Rapid rise of social network app's popularity is marred by controversy and draws scrutiny
It has been touted as the new Instagram - a social network without algorithms, advertisements or fake accounts.
But Vero's meteoric rise - from fewer than 150,000 downloads two weeks ago to about three million currently - has been marred by controversy.
Vero, which means truth in Latin, was launched in 2015 but took off only in recent weeks after people grew weary of the constant tweaks to Facebook and Instagram.
The biggest draw to the app is that it presents a chronological feed from other users that promises to be untampered by algorithms.
Vero allows you to post links, photos and recommendations on books and music, while giving users granular controls for sharing.
In contrast, Facebook and Instagram have complex sets of rules determining what shows up on users' feeds, to keep them using the apps.
Another advantage of Vero is that it promises to be free from advertisements.
While it is free for now, the app is supposed to be driven by subscriptions in the near future.
It also takes a cut from its marketplace feature where merchants sell products within the app.
But the sudden surge of interest in the app and increased scrutiny have brought a whole host of downsides.
Chief among them is the man behind the app, Mr Ayman Hariri.
He is a billionaire and the son of Lebanon's former prime minister Rafic Hariri.
Mr Saad Hariri, Mr Ayman's half-brother, is the current prime minister.
Mr Ayman is listed as deputy chief executive of Saudi Oger, a Saudi construction company that made headlines in 2015 for failing to pay thousands of its migrant workers, leaving them destitute and homeless.
As damage control, Vero issued a press release saying that Mr Ayman had washed his hands of Saudi Oger in 2013, before the troubles began.
Observers said the timing is too coincidental.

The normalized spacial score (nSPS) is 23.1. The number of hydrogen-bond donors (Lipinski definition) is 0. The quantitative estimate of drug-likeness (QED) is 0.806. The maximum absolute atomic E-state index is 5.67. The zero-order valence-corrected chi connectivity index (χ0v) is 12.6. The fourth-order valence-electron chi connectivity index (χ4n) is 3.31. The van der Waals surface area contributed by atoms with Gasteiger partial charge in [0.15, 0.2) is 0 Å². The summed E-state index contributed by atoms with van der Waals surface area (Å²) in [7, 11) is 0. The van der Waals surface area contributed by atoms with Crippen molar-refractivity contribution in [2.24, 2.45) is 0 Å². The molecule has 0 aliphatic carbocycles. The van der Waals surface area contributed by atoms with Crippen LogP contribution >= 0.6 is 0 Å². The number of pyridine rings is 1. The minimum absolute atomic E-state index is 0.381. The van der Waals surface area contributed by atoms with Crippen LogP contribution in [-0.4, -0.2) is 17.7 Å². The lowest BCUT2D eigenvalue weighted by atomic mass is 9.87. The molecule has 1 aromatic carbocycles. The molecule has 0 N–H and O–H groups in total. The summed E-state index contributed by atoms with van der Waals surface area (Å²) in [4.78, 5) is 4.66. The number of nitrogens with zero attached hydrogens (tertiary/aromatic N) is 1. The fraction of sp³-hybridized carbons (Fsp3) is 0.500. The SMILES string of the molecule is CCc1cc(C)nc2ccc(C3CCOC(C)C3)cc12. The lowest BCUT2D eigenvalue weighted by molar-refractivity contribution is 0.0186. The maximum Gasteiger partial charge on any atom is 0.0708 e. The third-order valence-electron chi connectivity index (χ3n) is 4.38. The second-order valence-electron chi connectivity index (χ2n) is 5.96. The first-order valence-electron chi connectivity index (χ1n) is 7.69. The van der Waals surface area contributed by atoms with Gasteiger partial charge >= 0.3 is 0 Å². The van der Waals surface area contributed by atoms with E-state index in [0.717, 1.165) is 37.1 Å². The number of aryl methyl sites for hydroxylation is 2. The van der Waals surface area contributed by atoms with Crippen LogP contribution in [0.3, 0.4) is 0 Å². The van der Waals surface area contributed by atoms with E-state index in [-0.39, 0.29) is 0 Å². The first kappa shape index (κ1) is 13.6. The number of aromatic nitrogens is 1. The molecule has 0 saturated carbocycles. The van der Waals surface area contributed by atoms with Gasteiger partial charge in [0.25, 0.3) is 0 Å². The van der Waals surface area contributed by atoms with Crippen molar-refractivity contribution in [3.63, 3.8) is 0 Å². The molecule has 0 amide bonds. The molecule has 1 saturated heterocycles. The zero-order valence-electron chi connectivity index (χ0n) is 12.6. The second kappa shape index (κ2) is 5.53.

Users have also pointed out that there is only one female staff member, who is in charge of customer support, in a team of 23 employees, a majority of whom are Russian programmers.
All these factors have led to a burgeoning movement on Twitter where the hashtag #DeleteVero has been trending.
But there is one problem.
It turns out that deleting your account is an arduous process at best.
A request to terminate your profile has to be sent to the developers who have not been upfront on how long the process will take.
To add to the negative publicity, users have also complained that Vero is glitchy and has not been working as promised.
To be fair, Vero has been trying to fix the issues in a timely manner.
But the Vero episode shows that all social media users need to perform due diligence before jumping onto the latest bandwagon.
That will certainly go a long way in ensuring the data people share on such platforms is safe.
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STRANGE BANS IN CHINA
China made headlines in the past week for using seemingly draconian measures in a censorship crackdown on social media.
The China Digital Times, which is based in California, has reported a list of terms that were excised from Chinese websites.
The crackdown occurred after the Chinese Communist Party announced the proposed removal of the constitutional two-term limit for the presidency.
Until the proposed change, President Xi Jinping's two-term limit was to have ended in 2023.
Social media users could not access George Orwell's dystopian classics Animal Farm and 1984, which have strong political inferences.
"Xi Zedong" - a hybrid of Mr Xi's and late Chinese leader Mao Zedong's names - was blacklisted.
Search terms blocked on Sina Weibo, a micro-blogging site which is China's equivalent of Twitter, reportedly include "disagree", "personality cult", "lifelong", "immortality", "emigrate" and "shameless", ostensibly for their potential to spark incendiary discussion.
The strangest ban came in the form of the letter "N".
University of Pennsylvania's professor of Chinese language and literature Victor Mair said that it is likely the Chinese government feared that "N" referred to the number of terms of office.
Although the crackdown turned out to be temporary, many netizens did not take well to the strict censorship rules.
One Weibo user said: "Arrgh, we are going to become like North Korea."
A version of this article appeared in the print edition of The Sunday Times on March 04, 2018, with the headline 'Zeroing in on Vero's history'. Print Edition | Subscribe
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